AC Says Move To Amadeus PSS System Will Benefit Agents, Pax

By Bruce Parkinson, Open Jaw


Duncan Bureau


Ilia Kostov

Air Canada has been flying for 80 years, and for the past 30 or so has relied on an in-house-built IBM mainframe platform to handle its passenger reservation and service processes. Three decades is an eternity in computer years, but an enterprise computer system is not an easy thing to replace, especially in a marketplace evolving at Internet speed.


AC underlined that point in 2009, when it suspended work on a replacement system from ITA Software called Polaris, taking a $67 million write-down in the process. The airline’s precarious financial situation at the time was blamed – it still faced at least $40 million in migration costs to finish the project.

But AC’s search for a modern replacement to its legacy system has continued over the past few years, growing in urgency as the ability to merchandise through multiple channels and personalize offers to passengers became key to unlocking billions of dollars in ancillary fees. 

As well, with Air Canada expanding rapidly – more than doubling its annual pax count to 45 million in the past 10 years – the airline badly needed a system that could better handle disruptions (IROPs), re-accommodation of pax, baggage movement, crew scheduling and more.

Late last week the airline announced its decision -- the Altéa Suite passenger services system PSS) from Amadeus, the Madrid-based CRS provider and travel tech giant. It will take two years to install and implement, but AC’s VP Global Sales Duncan Bureau says it will be worth the wait, improving the bottom line of the airline, service to passengers and ease of booking to travel agents.

“The PSS is the heart of the passenger booking and check-in system,” Bureau told Open Jaw. “The Amadeus system will modernize our ability to merchandise, handle ancillary sales and seamlessly manage PNRs across airlines within Star Alliance. It will give us the ability to do things we couldn’t and we estimate $100 million in total benefit. We’re excited.” 

The Altea Suite is a hot product in a narrow market. Travel tech website Skift reports that since 2010, Altea has doubled the volume of passengers it handles and now has a 45% global market share, compared to Sabre’s 20% share with its SabreSonic product.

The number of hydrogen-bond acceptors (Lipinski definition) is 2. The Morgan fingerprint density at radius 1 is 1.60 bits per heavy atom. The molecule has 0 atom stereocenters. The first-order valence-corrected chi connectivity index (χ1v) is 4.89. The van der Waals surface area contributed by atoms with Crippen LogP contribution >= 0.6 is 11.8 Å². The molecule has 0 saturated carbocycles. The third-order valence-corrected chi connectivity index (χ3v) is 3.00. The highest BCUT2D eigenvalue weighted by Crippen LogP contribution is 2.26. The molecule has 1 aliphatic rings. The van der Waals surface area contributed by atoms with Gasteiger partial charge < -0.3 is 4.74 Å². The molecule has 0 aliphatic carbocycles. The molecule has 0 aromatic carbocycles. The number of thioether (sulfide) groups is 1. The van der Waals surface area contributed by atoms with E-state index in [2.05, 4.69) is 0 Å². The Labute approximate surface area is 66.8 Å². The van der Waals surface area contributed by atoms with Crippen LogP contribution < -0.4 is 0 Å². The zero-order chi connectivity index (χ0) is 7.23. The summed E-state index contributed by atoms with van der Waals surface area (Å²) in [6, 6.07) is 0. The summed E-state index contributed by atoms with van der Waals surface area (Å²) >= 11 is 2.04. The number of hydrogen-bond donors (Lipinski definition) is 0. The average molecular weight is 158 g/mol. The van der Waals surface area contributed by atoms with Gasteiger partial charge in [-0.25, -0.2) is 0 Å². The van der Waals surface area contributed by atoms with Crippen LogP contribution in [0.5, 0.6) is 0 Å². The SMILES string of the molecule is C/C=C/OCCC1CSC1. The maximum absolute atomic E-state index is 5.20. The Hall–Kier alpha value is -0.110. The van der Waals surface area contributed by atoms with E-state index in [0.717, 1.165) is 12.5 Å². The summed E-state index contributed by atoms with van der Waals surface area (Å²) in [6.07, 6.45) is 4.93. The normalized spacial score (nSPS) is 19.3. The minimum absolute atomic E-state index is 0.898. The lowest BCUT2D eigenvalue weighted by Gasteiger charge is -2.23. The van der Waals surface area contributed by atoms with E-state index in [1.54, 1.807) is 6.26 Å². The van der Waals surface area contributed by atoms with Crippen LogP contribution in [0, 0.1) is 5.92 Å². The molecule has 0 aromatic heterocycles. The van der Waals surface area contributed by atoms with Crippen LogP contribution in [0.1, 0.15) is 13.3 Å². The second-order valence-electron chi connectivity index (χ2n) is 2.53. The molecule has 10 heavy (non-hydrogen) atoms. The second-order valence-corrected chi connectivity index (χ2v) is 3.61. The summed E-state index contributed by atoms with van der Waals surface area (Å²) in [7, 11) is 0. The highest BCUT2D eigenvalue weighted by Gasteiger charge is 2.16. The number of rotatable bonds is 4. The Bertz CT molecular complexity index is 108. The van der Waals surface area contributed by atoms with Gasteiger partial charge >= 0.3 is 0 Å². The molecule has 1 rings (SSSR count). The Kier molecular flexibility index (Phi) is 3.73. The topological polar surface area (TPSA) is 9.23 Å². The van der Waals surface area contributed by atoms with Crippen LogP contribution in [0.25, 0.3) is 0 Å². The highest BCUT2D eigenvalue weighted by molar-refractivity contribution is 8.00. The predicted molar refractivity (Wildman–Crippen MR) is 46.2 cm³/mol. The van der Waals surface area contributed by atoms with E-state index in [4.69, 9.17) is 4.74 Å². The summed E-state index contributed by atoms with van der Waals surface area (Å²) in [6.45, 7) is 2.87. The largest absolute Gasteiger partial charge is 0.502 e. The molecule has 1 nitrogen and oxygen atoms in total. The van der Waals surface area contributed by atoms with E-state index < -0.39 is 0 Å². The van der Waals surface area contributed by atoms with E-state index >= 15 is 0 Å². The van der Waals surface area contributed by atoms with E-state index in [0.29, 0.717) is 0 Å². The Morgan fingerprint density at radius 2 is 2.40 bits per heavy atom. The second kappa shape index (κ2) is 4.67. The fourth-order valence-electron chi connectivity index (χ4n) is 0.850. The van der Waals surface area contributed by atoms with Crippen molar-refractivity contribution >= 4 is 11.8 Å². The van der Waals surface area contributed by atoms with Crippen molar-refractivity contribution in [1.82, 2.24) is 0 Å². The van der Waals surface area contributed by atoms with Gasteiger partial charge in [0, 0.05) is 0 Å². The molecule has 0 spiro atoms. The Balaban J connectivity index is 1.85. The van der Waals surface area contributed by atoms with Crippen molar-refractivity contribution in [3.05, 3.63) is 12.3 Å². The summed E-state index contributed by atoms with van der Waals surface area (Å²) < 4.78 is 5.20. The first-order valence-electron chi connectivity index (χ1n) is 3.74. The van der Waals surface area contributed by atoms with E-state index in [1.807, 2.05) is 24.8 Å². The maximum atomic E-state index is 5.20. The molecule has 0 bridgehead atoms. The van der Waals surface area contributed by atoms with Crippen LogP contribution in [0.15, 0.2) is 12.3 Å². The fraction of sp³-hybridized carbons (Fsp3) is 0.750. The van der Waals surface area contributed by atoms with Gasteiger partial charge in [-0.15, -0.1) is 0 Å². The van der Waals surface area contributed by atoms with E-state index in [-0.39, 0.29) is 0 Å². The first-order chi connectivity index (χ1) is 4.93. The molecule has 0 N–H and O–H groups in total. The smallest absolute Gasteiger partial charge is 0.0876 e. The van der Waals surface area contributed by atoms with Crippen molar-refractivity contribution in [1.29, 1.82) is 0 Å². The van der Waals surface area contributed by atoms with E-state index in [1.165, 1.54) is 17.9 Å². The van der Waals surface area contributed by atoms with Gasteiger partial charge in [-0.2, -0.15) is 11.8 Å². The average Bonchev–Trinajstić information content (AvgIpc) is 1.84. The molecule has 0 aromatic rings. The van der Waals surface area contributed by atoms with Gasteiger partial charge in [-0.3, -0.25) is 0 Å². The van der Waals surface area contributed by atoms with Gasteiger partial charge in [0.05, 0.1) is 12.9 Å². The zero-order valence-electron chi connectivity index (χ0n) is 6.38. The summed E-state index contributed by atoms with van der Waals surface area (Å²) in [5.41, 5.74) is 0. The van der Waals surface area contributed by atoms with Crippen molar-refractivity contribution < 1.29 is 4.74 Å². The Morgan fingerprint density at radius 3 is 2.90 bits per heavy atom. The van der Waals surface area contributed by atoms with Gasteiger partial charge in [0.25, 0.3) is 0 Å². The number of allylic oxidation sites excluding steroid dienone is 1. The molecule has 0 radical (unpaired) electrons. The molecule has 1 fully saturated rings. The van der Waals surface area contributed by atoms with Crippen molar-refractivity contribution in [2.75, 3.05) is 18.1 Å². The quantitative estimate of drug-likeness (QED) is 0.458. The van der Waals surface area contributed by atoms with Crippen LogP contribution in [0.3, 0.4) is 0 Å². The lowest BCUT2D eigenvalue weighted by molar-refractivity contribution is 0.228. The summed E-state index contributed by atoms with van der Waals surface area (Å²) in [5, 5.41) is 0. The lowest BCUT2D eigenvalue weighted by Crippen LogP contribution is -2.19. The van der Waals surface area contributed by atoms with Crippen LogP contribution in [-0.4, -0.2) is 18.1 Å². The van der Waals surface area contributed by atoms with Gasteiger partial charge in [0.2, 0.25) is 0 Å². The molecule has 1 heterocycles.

Bureau says the system will make life easier for travel agents.

“Today, an agent has to leave our in-house PSS to get access to some of our ancillary revenue products, while with Altea all of our products will be available to the agent within the same workflow.” 

As well, with AC’s rapid international expansion and increasing reliance on international point of sale, Amadeus’s strength as a GDS player in markets outside North America will be a big plus, Bureau says. The two companies have been building a stronger partnership in recent years, and Amadeus already powers AC’s consumer website among other services.

“Amadeus is growing in North America, but it is very strong in other parts of the world. Using this system will put us in a much better position for international points of sale.”

Ilia Kostov, Amadeus’s Chief Commercial Officer, Airline IT for North America, says Air Canada’s struggle to come up with a replacement for its legacy PSS system is not unusual.

“What they are using served its purpose and worked well for a long time. It is a big project and it touches on many core parts of what an airline does. And with Altea Suite, Air Canada is not just replacing its current system, but introducing many new and beneficial capabilities.”

Kostov says the Altea Suite will give travel agents easy, efficient access to the most accurate inventory of AC flights, “the latest, greatest fares” and personalized offers based on client history.

“There are also big customer service benefits in the event of disruptions, as the airline knows when an agent makes changes and PNRs can be managed seamlessly across airlines within Star Alliance. With this technology re-accommodation of pax and movement of bags can be handled in a logical, efficient manner.”

Massive enterprise computer systems are wondrous things when they work, but the potential for disruptive “network issues” keeps airline execs awake at night. When they do occur – as in a recent incident with the Altea Suite that caused check-in delays at major airports – the repercussions are swift and painful. Competitive systems to Altea have experienced more and longer outages.

But Kostov says the advantages far outweigh the risks, and stresses that Amadeus has the hard-earned experience to minimize problems.

“Amadeus has done major implementations like this 200 times around the world. We have worked hard to perfect a delivery model that is on-time and done with quality. We love what Air Canada is doing as an airline and we believe our relationship is a natural, perfect fit.”




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